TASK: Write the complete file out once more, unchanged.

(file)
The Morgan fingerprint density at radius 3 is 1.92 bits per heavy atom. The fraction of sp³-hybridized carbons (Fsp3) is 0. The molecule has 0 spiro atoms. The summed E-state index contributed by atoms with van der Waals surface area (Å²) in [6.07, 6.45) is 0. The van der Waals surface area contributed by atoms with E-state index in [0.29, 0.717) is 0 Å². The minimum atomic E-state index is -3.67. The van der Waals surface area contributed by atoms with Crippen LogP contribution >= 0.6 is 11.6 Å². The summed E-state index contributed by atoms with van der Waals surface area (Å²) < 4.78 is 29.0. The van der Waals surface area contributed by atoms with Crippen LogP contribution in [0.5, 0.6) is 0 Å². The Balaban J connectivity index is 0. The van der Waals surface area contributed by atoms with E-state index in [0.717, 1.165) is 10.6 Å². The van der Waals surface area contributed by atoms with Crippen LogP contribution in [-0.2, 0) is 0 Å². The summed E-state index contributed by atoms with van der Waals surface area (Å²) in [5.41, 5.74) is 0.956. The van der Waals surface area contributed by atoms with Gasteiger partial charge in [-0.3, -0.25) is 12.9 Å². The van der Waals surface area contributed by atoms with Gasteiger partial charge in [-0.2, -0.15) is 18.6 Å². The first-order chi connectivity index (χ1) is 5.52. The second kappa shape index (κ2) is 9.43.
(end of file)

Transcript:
The Morgan fingerprint density at radius 3 is 1.92 bits per heavy atom. The fraction of sp³-hybridized carbons (Fsp3) is 0. The molecule has 0 spiro atoms. The summed E-state index contributed by atoms with van der Waals surface area (Å²) in [6.07, 6.45) is 0. The van der Waals surface area contributed by atoms with E-state index in [0.29, 0.717) is 0 Å². The minimum atomic E-state index is -3.67. The van der Waals surface area contributed by atoms with Crippen LogP contribution >= 0.6 is 11.6 Å². The summed E-state index contributed by atoms with van der Waals surface area (Å²) < 4.78 is 29.0. The van der Waals surface area contributed by atoms with Crippen LogP contribution in [0.5, 0.6) is 0 Å². The Balaban J connectivity index is 0. The van der Waals surface area contributed by atoms with E-state index in [0.717, 1.165) is 10.6 Å². The van der Waals surface area contributed by atoms with Crippen LogP contribution in [-0.2, 0) is 0 Å². The summed E-state index contributed by atoms with van der Waals surface area (Å²) in [5.41, 5.74) is 0.956. The van der Waals surface area contributed by atoms with Gasteiger partial charge in [-0.3, -0.25) is 12.9 Å². The van der Waals surface area contributed by atoms with Gasteiger partial charge in [-0.2, -0.15) is 18.6 Å². The first-order chi connectivity index (χ1) is 5.52. The second kappa shape index (κ2) is 9.43.